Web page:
SOUTHINGTON — Nearing retirement age, Kelly Halleen found herself with time on her hands and an itch to own a horse again.
She missed riding and learned from her sister, a fellow equestrian, that mustangs would be arriving in northeast Ohio.
“For the first time, mustangs would be available to the eastern side of the country,” the Cambridge resident said. “I think every kid dreams of riding a wild mustang and forming a special bond with one. I grew up reading ‘The Black Stallion.’ My mind was filled with riding adventures.”
Upon receiving the news, Halleen made the roughly two-hour trip from her home to Southington to visit the Southington Mustang Academy, which opened in 2021 and trains mustangs and prepares them for their next home. From there, Halleen soon found her companion.
“What a brave, strong survivor my young horse was. From the desert of Nevada and a long trailer ride to Ohio,” Halleen said. “He was curious, kind and never reacted with anger.
“Now three years later, I can tell you he has never kicked, bit or bucked for me once. I have that special bond I was looking for. I have a strong, physically fit animal that has only the best genetics surviving in the wild can provide.”
The academy, owned and operated by Jenna Nelson and her husband, Chris McManus, brings mustangs from the West and is one of the only farms in the northeastern United States that has access to the wild horses.
“Prior to us opening, the closest facility to access mustangs was (Ewing), Illinois, which is 12 hours west of here,” Nelson said. “The mustangs are very hard to access in this part of the country.”
The academy is one of a handful of farms in the United States that is allowed to adopt out mustangs. Nelson said the farm has 30 horses, but over 400 mustangs have passed through their academy since it opened.
“We are very passionate about mustangs,” Nelson said. “We see them as diamonds in the rough. It has been a great joy for us to be able to bring them out East and show people how nice they can be.”
Before opening the academy in 2021, Nelson said she had trained mustangs since 2008. While she wasn’t raised around horses, being associated with them was in her blood.
She said her grandfather had a mustang named Buster. However, Nelson’s infatuation with the breed wasn’t always apparent.
She said before she began training them, she regarded mustangs as feral horses and did not have a lot of interest in them. But, she took part in a “mustang makeover” and had 100 days to take a mustang and train it to become gentle, ridden and shown.
“I was able to ride on my horse by Day 10,” she said. “By the end of the remaining 90 days, I could do advance maneuvers on her. I could jump her. I realized after this how trainable these horses are. I became impressed how great the mustangs are.”
Now, she gets to do it every day.
Nelson said mustangs historically have been seen in the horse community as castaways. The wild horses have few natural predators, and herds can double every three years. The U.S. Bureau of Land Management program herds the wild horses to keep them from becoming overpopulated.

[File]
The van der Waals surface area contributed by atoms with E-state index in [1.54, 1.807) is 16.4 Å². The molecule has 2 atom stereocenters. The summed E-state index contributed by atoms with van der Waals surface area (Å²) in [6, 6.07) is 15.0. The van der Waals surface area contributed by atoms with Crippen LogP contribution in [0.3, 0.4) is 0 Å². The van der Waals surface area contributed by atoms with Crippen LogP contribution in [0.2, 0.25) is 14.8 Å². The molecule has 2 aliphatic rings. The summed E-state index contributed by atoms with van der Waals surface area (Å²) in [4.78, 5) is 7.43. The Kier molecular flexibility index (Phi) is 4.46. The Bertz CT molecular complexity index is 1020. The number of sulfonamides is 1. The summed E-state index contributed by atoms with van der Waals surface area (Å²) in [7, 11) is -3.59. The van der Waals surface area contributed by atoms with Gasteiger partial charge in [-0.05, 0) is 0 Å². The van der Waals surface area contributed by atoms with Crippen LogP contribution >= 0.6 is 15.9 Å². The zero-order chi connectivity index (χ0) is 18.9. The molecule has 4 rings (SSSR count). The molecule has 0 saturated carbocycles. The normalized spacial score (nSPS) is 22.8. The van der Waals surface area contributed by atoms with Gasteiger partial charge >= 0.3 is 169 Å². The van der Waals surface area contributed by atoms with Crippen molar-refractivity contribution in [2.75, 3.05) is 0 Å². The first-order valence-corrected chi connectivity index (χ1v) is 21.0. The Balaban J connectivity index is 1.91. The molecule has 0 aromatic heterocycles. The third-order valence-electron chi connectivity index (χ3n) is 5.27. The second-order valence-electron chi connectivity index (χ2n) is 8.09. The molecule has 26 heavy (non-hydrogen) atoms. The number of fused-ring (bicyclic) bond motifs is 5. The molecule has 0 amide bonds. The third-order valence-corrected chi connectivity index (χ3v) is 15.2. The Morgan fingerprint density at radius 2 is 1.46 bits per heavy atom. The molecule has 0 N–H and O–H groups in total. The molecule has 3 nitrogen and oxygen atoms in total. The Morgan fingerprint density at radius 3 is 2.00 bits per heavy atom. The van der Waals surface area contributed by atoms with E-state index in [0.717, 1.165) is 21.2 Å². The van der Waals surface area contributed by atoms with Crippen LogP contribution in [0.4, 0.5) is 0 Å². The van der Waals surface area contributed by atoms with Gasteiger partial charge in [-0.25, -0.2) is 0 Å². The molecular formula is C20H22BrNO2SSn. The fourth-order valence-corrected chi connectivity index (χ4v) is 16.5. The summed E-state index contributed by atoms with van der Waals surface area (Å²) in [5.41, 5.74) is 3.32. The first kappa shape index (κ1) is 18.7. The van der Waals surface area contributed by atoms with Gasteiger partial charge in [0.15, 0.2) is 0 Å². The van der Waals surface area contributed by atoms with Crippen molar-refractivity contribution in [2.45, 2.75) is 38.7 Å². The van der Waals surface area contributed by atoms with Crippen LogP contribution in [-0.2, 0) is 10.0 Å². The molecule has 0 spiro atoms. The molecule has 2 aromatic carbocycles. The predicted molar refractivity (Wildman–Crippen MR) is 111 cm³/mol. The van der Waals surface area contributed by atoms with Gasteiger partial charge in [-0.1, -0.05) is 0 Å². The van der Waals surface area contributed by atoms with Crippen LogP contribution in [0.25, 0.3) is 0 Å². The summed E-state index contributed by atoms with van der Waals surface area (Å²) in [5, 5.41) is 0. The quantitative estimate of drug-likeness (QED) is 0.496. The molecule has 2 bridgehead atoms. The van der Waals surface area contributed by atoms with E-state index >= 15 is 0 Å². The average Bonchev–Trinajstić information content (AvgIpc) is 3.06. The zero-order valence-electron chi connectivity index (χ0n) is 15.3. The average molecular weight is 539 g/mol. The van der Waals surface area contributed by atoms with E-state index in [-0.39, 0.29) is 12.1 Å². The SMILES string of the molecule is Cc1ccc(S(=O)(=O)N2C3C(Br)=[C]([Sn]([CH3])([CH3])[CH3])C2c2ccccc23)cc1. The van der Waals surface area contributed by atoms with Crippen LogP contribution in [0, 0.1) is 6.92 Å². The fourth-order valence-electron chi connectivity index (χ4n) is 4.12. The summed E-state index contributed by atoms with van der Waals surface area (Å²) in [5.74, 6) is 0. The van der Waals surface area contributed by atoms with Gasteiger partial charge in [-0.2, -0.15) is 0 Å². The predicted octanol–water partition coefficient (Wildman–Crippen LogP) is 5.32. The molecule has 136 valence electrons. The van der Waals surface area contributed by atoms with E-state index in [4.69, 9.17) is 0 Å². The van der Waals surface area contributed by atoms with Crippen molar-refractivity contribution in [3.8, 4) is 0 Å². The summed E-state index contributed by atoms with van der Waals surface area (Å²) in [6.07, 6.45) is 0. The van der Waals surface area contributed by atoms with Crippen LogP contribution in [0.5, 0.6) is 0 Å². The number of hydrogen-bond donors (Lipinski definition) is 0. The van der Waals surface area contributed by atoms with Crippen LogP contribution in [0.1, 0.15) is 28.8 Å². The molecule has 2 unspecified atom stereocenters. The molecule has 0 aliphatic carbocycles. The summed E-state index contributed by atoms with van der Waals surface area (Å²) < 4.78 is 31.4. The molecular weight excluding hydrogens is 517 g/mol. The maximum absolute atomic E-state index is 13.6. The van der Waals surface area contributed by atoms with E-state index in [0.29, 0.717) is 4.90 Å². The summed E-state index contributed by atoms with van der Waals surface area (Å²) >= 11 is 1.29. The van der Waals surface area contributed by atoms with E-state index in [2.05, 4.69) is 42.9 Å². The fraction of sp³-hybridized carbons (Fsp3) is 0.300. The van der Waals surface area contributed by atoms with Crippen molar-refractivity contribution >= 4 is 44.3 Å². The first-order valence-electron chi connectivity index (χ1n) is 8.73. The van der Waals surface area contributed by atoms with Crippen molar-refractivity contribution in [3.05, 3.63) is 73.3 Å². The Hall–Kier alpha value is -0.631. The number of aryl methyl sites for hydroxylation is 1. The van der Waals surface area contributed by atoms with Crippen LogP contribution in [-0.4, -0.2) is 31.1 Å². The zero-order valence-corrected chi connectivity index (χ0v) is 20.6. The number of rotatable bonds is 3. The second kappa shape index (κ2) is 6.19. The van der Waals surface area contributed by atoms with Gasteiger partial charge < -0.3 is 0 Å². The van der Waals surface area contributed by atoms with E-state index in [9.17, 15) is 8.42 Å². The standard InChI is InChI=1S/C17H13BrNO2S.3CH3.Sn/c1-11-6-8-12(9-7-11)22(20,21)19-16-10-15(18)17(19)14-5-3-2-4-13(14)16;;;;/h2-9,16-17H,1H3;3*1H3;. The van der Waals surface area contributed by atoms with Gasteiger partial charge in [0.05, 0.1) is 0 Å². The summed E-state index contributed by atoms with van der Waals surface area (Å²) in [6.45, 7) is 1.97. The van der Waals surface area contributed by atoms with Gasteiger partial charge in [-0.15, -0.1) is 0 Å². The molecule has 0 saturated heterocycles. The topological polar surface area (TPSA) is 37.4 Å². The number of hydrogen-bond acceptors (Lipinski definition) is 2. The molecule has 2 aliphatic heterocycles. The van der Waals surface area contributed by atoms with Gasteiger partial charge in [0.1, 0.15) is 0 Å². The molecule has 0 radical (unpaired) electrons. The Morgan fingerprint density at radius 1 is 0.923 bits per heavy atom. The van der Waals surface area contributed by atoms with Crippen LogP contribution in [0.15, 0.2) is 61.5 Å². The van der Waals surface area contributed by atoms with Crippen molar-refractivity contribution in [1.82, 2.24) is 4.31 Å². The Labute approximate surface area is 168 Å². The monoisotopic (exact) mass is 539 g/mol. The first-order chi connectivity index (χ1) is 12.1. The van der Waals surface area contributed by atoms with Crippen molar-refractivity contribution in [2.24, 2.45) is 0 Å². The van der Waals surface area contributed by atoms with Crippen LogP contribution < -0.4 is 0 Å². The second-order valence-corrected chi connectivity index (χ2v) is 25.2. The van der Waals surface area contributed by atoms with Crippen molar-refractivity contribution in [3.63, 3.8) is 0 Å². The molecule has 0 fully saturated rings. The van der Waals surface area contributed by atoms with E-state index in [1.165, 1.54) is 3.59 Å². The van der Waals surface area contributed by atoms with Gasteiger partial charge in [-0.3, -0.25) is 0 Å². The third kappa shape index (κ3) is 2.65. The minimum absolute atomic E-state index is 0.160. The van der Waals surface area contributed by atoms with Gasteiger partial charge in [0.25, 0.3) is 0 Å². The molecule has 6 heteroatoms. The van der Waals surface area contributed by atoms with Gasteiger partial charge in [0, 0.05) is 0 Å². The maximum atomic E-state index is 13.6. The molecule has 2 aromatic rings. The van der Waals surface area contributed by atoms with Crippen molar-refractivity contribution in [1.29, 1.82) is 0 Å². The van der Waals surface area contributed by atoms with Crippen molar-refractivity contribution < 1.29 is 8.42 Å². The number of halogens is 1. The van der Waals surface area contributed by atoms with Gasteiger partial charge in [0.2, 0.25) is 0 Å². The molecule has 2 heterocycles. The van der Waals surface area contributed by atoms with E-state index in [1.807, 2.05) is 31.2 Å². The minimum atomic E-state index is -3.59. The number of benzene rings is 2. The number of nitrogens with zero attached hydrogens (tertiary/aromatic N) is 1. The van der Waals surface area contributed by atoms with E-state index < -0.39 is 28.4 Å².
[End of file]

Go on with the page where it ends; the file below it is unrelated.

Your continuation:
“They are rounded up as part of population control because they can exhaust resources on the range to where they can get into very poor condition,” Nelson said.
That’s where the Southington Mustang Academy comes in.
Nelson and her husband have brought mustangs from Utah, Nevada, Oregon, Colorado and Wyoming to northern Trumbull County.
Two of their recent mustangs are part of the New York Police Department’s mounted unit. Nelson said she believes that mustangs as a part of a police unit helps debunk the stigma that they are difficult to train.
Nelson said while some horses are ready and trained for their new home in two days, others can take up to a year.
“On average, within a month the mustangs can be gentle and become more like a domestic horse,” Nelson said. “I have found my gentled mustangs are more reliable than the domestic horses.”
ADOPTING A MUSTANG
As one of a few farms in the United States that is allowed to adopt out mustangs, the Southington Mustang Academy has had visitors from Maine, Canada, Indiana, Virginia, Michigan and South Carolina.
“I try to match the right temperament of horse to the right adopter, so the horses and adopters are successful together,” Nelson said.
For example, if an owner wants a horse that jumps, she will try to find a horse that has the necessary build and ability. If someone wants a horse for a child, Nelson will find a gentler horse. No matter what though, Nelson tries to prepare them for their next journey the best she can.
“I have worked with thousands of mustangs,” Nelson said. “We provide trained and gentled horses. The wild horses do domesticate down fairly well. I have some that will eat out of your hands.”
To this day, Nelson hears from owners that have adopted mustangs from her and sometimes they come back for more. One family had two young daughters, and they started with one horse. Then they came back and got two more.
The academy also hosts adoption days with pictures and information on its social media site.
Matching mustangs to new homes is one positive aspect of Nelson’s profession. She also gets to paint a new narrative for how mustangs are perceived.
“For me, with the mustangs, it is cool to see how much heart they have,” Nelson said. “I was blown away at how trainable and how much heart the mustangs have. For too long, they have been regarded as castaways. They are trainable, so it is important for me to champion the mustang and bring them into the light they deserve.”